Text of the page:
As part of the Grand Strand, Myrtle Beach in South Carolina is part of the 60 miles of sandy white beaches along the beautiful, blue Atlantic Ocean. It is a playground for fun, excitement and relaxation. Because of the number of tourists visiting Myrtle Beach each year, it has earned the title of the number one 'Family Beach in America.' It's no wonder why so many people are moving to Myrtle Beach.
Myrtle Beach's economy is dominated by the tourism industry. Tourism brings in millions of dollars each year for the city. There is an abundance of hotels, motels, resorts, restaurants, attractions and retail developments to service visitors to the city. The golfing industry, in particular, represents a significant presence in the area with over 250 golf courses in and around Myrtle Beach. A manufacturing base produces plastic, rubber, cardboard, foam and ceramic products though on a small scale.
The city of Myrtle Beach is the heart of the Grand Strand, which is a 60-mile crescent of beach on South Carolina's northern coast. Myrtle Beach's 25,000 residents welcome literally millions of visitors to this full-service community each year. As a result, Myrtle Beach is the premier resort destination on the East Coast, hosting vacationers from all around the country and the world.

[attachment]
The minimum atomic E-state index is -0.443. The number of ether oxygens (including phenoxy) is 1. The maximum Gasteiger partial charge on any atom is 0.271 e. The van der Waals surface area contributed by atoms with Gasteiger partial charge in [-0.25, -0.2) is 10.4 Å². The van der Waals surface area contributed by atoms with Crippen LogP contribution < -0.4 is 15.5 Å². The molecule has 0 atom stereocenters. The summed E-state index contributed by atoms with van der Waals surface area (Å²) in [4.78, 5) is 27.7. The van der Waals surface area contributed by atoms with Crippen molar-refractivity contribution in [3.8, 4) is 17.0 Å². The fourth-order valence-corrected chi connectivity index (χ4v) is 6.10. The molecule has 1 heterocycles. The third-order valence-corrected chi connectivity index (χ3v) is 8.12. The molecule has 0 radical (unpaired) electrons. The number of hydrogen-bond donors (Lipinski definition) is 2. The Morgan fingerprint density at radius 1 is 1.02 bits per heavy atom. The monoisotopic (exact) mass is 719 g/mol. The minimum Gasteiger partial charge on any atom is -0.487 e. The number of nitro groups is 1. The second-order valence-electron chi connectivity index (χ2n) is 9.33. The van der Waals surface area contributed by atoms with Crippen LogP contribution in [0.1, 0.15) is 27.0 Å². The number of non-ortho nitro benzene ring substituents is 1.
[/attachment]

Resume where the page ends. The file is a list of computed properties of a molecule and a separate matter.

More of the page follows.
The Atlantic Ocean is the primary attraction and the main reason why so many families visit Myrtle Beach year in and year out. Its clean, wide beaches are extremely inviting. Myrtle Beach also offers a wealth of recreation, entertainment, dining, shopping and vacation opportunities for visitors and tourists alike. There are plenty of things to see, do and enjoy during a visit to Myrtle Beach.
Among other tourist attractions are the Myrtle Beach Boardwalk, Myrtle Waves, Family Kingdom Amusement Park, Freestyle Music Park, The Carolina Opry, Barefoot Landing, Huntington Beach State Park, and Dunes Village Resort.
Prior to the arrival of the Europeans, the Long Bay area was inhabited by the native Waccamaw tribe; while the first European settler arrived in the late 18th century. Then came the American Revolution. All these time, the coast remained barren.
On February 28, 1899, Burroughs and Collins received their charter to build the Conway and Seashore Railroad to transport timber from the coast to inland customers. The railroad began daily service on May 1, 1900 with two wood-burning locomotives. This railroad terminus was nicknamed "New Town."
At the turn of the 20th century, Franklin Burroughs envisioned turning New Town into a tourist destination. After its original founding, New Town continued to grow until 1957 when it finally incorporated. A contest was held to name the town and Burroughs' wife suggested honoring the locally abundant shrub, the Southern Wax Myrtle, or Myrica cerifera. Thus, the town became known as Myrtle Beach.